The Little Diocese of Frejus-Toulon and the large Archdiocese of Paris Lead in the Number of Seminarians

Among all French Diocesan Seminaries, two Diocese and a inter-Diocesan seminary stand in the front rank. If one were to give them a rank, then you'd have to give three first places. It involves the seminary of the Diocese of Toulon-Frejus and the Archdiocese of Paris. In both there are more than 70 seminarians preparing themselves. When one considers that Frejus-Toulon, it is one of the smallest Diocese in France and that the Archdiocese of Paris is so many times larger, makes the extraordinary flowering of the Diocese from the south of France clear. It is noticeable that the "sensibility" of the Bishops of both Diocese is very different from most seminarians. The Bishop of Frejus-Toulon is explicitly close to tradition. The number of Parsian seminarians sank under Archbishop Francois Cardinal Marty (1968-1981) to a minimum of 50, experienced under Jean-Marie Cardinal Lustiger (1981-2005) a spike with almost a doubling, which under the reigning Archbishop André Armand Kardinal Vingt-Trois in 2007 back down to 54 and then rose to over 70 seminarians. In the meantime the priest shortage has become appreciable in Paris, while in the surrounding areas it is positively dramatic.

The Communities of Tradition and Their Development

How does the situation look for Traditional communities? It will only consider those societies whose status is comparable to that of Diocesan priests. As with the Diocesan seminaries the Propaedeuticum doesn't get any consideration and only the French are counted in the statistical survey, but not foreign seminarians, who study in France. Initially it is to be established that these two groups will be classified: on the one side the official Ecclesia Dei Communities, which are known to be in union with Rome, on the other side is the Society of St. Pius X, whose present status in the Catholic Church is still not clarified.

The Ecclesia Dei Communities have 91 seminarians in France as of 2011, preparing for the priesthood. Their number is largely stable. It is a considerable number if one considers how slowly the number of parishes and pastoral assignments entrusted to them by the Bishops were offered and thus hindered their development.

The Society numbers 49 French seminarians in 2011. Their portion has held consistently for years at aabout a third of all the seminarians (15) who are in the Society founded by Archbishop Marcel Lefebvre.

280 of 710 Seminarians are Connected to Tradition

All together, the communities of Tradition have 140 French seminarians, who are preparing for the priesthood. That includes exactly the number of seminarians, who are connected to Tradition in the Diocesan seminaries preparing to be priests.

In 2011 the traditional societies had ordained 18 priests all together, seven for the Ecclesia Dei Communities and eleven for the Society of St. Pius X. In 2010 there were 16 new priests in total, of which 8 were for the Ecclesia Dei Communities and 8 for the Society of St. Pius.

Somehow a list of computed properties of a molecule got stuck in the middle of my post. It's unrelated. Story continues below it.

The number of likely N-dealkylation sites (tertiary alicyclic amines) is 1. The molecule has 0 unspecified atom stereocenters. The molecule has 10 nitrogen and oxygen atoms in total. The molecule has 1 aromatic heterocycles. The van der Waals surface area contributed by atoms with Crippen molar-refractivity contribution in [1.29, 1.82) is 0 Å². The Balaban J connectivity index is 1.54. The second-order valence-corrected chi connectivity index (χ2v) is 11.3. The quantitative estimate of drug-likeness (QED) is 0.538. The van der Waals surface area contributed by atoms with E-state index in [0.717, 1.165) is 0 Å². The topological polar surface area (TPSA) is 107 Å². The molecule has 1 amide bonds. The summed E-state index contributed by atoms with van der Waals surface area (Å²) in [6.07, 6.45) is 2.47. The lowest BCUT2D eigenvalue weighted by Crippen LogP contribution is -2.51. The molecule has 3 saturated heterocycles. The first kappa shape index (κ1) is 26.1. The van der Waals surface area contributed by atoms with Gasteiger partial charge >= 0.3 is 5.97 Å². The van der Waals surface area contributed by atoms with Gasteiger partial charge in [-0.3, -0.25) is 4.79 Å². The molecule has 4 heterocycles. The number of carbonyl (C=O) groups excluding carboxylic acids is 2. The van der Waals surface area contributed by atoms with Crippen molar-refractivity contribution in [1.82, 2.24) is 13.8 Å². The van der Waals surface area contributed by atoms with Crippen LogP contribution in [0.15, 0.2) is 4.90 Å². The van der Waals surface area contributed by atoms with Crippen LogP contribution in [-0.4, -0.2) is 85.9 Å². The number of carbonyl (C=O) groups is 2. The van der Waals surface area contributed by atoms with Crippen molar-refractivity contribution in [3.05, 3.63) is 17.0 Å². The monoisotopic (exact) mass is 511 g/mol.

The communities of Tradition in the strict sense consist of a sixth of all French seminarians. Then if one counts the communities of Tradition with the seminarians connected to tradition, then every third seminarian in France is connected to Tradition.

The total number of Traditionally connected seminarians demonstrate a double positive trend. They show indeed a slow but steady rate of growth up (2005: 120, 2007:130, 2009: 140, 2010 yet 144) The tempo corresponds to their increasingly unrestricted use in the Diocese. What the Community of St. Martin has already itself experienced , have the other societies yet to experience. They will be ignored by the Diocesan Bishops and they are refused entrance in Parishes. Although in these Communities of young ordained and educated priests are ready for pastoral care, they don't get into action. This continuous ostracism in turn brakes their own growth. The more the Tradition connected priests are assigned to parishes, the more priestly vocations they are going to get, said Paix Liturgique about the publication of the statistics.

France -- Germany: Same Repurcussions, Same Reasons

In comparison to facts, that a third of the Seminarians in the westerly neighbors who are bound to tradition know, and who also prepare for the celebration of the Old Rite of the Catholic Church, the situation is almost like a wasteland. The reason, which impedes the development of Tradition in France, is just as valid, only much stronger in the German Lands. The Society of St. Peter, an Ecclesia Dei Community and thus a officially traditional within the Church, is followed by young, faithful and well educated priests, who are not accepted by the Bishops either in Germany, Austria or Switzerland for pastoral service in parishes. The entrusting of Father Peter Ramm of the Society of St. Peter by the Bishop of Chur, Msgr Vitus Huonder, with the responsibility for one of the two personal parishes erected by the Bishop of Chur for the purpose of the Old Rite, is a first step to tear down this wall of ostracism.